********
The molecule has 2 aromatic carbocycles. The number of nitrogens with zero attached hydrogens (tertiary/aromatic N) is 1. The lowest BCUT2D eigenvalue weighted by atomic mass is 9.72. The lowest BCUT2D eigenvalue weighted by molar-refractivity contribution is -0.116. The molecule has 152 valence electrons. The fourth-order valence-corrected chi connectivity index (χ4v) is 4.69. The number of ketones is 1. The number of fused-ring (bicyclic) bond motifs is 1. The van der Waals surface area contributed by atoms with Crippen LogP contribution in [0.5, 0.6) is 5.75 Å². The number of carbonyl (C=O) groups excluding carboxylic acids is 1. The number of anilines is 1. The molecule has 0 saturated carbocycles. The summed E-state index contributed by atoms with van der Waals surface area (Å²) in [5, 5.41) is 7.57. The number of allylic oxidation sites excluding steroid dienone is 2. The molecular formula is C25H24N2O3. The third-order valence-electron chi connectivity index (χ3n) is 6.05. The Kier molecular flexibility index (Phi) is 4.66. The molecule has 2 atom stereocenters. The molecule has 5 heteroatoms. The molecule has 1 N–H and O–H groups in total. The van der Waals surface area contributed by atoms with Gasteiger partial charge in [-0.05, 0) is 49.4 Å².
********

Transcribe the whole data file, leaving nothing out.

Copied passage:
The molecule has 2 aromatic carbocycles. The number of nitrogens with zero attached hydrogens (tertiary/aromatic N) is 1. The lowest BCUT2D eigenvalue weighted by atomic mass is 9.72. The lowest BCUT2D eigenvalue weighted by molar-refractivity contribution is -0.116. The molecule has 152 valence electrons. The fourth-order valence-corrected chi connectivity index (χ4v) is 4.69. The number of ketones is 1. The number of fused-ring (bicyclic) bond motifs is 1. The van der Waals surface area contributed by atoms with Crippen LogP contribution in [0.5, 0.6) is 5.75 Å². The number of carbonyl (C=O) groups excluding carboxylic acids is 1. The number of anilines is 1. The molecule has 0 saturated carbocycles. The summed E-state index contributed by atoms with van der Waals surface area (Å²) in [5, 5.41) is 7.57. The number of allylic oxidation sites excluding steroid dienone is 2. The molecular formula is C25H24N2O3. The third-order valence-electron chi connectivity index (χ3n) is 6.05. The Kier molecular flexibility index (Phi) is 4.66. The molecule has 2 atom stereocenters. The molecule has 5 heteroatoms. The molecule has 1 N–H and O–H groups in total. The van der Waals surface area contributed by atoms with Gasteiger partial charge in [-0.05, 0) is 49.4 Å².